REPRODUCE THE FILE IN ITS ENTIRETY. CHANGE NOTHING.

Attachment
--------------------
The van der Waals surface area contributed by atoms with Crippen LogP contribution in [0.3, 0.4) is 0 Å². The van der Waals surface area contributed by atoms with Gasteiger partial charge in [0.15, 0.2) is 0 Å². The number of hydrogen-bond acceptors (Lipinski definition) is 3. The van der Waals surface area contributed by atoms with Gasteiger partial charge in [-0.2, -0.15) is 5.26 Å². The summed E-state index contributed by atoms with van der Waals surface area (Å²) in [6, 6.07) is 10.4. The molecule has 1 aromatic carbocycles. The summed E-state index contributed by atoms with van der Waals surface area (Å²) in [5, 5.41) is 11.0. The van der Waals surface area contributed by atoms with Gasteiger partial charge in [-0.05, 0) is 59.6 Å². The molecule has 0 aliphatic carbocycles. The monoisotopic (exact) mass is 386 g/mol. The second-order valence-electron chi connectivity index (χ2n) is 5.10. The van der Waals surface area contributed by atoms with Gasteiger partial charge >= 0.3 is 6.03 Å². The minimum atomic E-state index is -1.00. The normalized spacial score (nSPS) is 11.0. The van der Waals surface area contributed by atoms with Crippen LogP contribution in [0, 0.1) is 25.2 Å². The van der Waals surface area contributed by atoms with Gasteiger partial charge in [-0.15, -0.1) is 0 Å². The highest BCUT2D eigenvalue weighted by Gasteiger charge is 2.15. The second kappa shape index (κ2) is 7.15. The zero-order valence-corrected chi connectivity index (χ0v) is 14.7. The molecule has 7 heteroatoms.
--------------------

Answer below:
The van der Waals surface area contributed by atoms with Crippen LogP contribution in [0.3, 0.4) is 0 Å². The van der Waals surface area contributed by atoms with Gasteiger partial charge in [0.15, 0.2) is 0 Å². The number of hydrogen-bond acceptors (Lipinski definition) is 3. The van der Waals surface area contributed by atoms with Gasteiger partial charge in [-0.2, -0.15) is 5.26 Å². The summed E-state index contributed by atoms with van der Waals surface area (Å²) in [6, 6.07) is 10.4. The molecule has 1 aromatic carbocycles. The summed E-state index contributed by atoms with van der Waals surface area (Å²) in [5, 5.41) is 11.0. The van der Waals surface area contributed by atoms with Gasteiger partial charge in [-0.05, 0) is 59.6 Å². The molecule has 0 aliphatic carbocycles. The monoisotopic (exact) mass is 386 g/mol. The second-order valence-electron chi connectivity index (χ2n) is 5.10. The van der Waals surface area contributed by atoms with Gasteiger partial charge >= 0.3 is 6.03 Å². The minimum atomic E-state index is -1.00. The normalized spacial score (nSPS) is 11.0. The van der Waals surface area contributed by atoms with Crippen LogP contribution in [0, 0.1) is 25.2 Å². The van der Waals surface area contributed by atoms with Gasteiger partial charge in [-0.15, -0.1) is 0 Å². The highest BCUT2D eigenvalue weighted by Gasteiger charge is 2.15. The second kappa shape index (κ2) is 7.15. The zero-order valence-corrected chi connectivity index (χ0v) is 14.7. The molecule has 7 heteroatoms.